LeaderEnderPiles

I’ve still got a few Christmas presents that haven’t made it up here yet, and a finished quilt to show off on Friday, if I can get decent pictures between now and then.

Tuesdays are for knitting

I’m still working on the same sock, and it’s still a subway project! I’m using Happy Feet yarn on size 0 (2.0mm) needles.

I’m about halfway done with the first sock, and well into the part of a sock that is the least interesting to me: the endless march down the foot. Unlike the cuff, you don’t have turning the heel to look forward to, and the toe isn’t interesting enough to make me excited about getting to it.

RedN2

Thankfully, the pattern for this sock is enough to keep me engaged. I altered it slightly to fit my larger-than-average feet.

This pattern, Monkey, calls for you to cast on only 64 stitches: 4×16 = 4 pattern repeats. Well, I happen to know that my feet and ankles (not to mention my very high arches and deep heels) just don’t fit into a 64-stitch sock, unless I knit it with thicker yarn on larger needles. And we’re not talking about a “slightly bulky” sock, here — we’re talking about slippers. So I had to find a way to expand the sock to make it fit, without making it look really odd.

I know that about 80 stitches makes a ribbed sock that fits me nicely, and that the Monkey pattern doesn’t have a huge amount of stretch to it: it’s knitted, so there’s some, and there are purl sections, which help, but it’s not super springy.

I considered adding a fifth repeat of the Monkey pattern, to put me at exactly 80 stitches, but that would get awkward when it came time to do the heel and would be difficult to space out over the top of the sock when the time came for the foot: two and a half repeats? Three repeats? It didn’t seem like a great plan.

So instead I cast on an extra ten stitches, and knit p2, k2, p2, k2, p2 ribbing between the first and fourth repeats of the pattern, along the back of the leg.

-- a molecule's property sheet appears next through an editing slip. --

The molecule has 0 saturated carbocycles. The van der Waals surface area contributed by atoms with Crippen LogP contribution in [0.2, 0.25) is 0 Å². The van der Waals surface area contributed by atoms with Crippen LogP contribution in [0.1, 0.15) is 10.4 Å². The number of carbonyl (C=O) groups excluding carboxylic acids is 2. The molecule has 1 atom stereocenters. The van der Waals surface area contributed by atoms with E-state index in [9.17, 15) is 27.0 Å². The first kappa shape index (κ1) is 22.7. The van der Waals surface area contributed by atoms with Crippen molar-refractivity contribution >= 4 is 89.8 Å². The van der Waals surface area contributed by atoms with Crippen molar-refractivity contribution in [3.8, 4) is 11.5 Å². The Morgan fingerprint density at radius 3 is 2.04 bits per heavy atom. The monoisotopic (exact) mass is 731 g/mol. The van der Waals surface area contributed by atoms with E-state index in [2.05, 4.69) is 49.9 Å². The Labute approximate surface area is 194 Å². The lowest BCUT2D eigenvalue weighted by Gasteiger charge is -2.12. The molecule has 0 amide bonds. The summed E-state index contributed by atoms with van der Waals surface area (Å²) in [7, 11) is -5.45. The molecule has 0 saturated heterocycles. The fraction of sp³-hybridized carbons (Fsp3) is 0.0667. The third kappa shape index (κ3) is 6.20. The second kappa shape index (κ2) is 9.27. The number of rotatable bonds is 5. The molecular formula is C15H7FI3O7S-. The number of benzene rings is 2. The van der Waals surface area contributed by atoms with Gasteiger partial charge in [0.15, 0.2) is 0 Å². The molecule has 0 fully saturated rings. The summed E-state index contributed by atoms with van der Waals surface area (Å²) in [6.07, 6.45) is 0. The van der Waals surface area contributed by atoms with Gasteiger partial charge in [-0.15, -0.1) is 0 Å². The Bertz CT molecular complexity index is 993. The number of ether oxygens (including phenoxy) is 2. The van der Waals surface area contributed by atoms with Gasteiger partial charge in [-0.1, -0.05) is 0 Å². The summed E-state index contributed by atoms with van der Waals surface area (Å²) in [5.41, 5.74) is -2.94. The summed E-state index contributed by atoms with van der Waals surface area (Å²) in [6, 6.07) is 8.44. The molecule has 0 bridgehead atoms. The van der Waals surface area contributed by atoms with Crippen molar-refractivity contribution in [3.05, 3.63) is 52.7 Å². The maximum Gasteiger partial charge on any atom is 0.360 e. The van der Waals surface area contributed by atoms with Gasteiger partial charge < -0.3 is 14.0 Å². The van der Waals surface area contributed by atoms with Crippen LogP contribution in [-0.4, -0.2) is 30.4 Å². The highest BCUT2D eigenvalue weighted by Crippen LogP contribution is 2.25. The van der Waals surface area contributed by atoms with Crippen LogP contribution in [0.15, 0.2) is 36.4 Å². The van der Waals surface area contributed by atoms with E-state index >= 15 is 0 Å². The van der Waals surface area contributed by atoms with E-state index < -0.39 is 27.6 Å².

If I had been thinking more clearly, I would have added fourteen stitches, because while this sock fits, it’s snug, and it’s a near thing: any smaller, and I wouldn’t exactly be eager to wear it. As it is, it fits, though getting it up over my heels can be a bit of an endeavor.

In any case, it’s certainly better than my worst sock ever. In college, I went through a phase of knitting on VERY SMALL NEEDLES. Let’s just say that if you knit a sock on 000 needles, with a normal sock yarn, and you pull the yarn as tight as I do? Well, I could wear it and have one very bullet-proof foot. It is SO uncomfortable, it lives in the back of a drawer and gets used to clean dust from my computer screen and that’s about it.

What about your disasters? Any funny mistakes that you look back on now and laugh?

Circa 1934 meets Filmstrip.

Happy Friday the 13th!

This quilt is (hopefully) going to be a quick project. I’m following the tutorial for a Filmstrip Quilt at Crazy Mom Quilts.

This is what it looks like right now:
Filmstrip-Layout
I’m not happy with the way the print repeats in the upper right hand corner, but I’m not sure how to fix it. Suggestions would be awesome.

I cut out the pieces on Tuesday night and Wednesday night, and ironed the ones that were being stubborn about curling where they’d been folded. (I know I should iron before cutting, but I was just so impatient… it hasn’t caused any problems yet.)

I’m using five fat quarters of the Circa 1934 and 1 yard of a Kona cream-colored cotton (I don’t recall which exactly), which were enough to make 15 block centers and 15 block borders, with a teeny bit of each print left over, which I may add to a scrappy binding, spaced out with black. I may also just bind it in a red-white-stripe. I cut my solid stupidly, and had to piece together my last two 9″x2.5″ strips together from scraps, which was a little annoying. I’ll know better next time.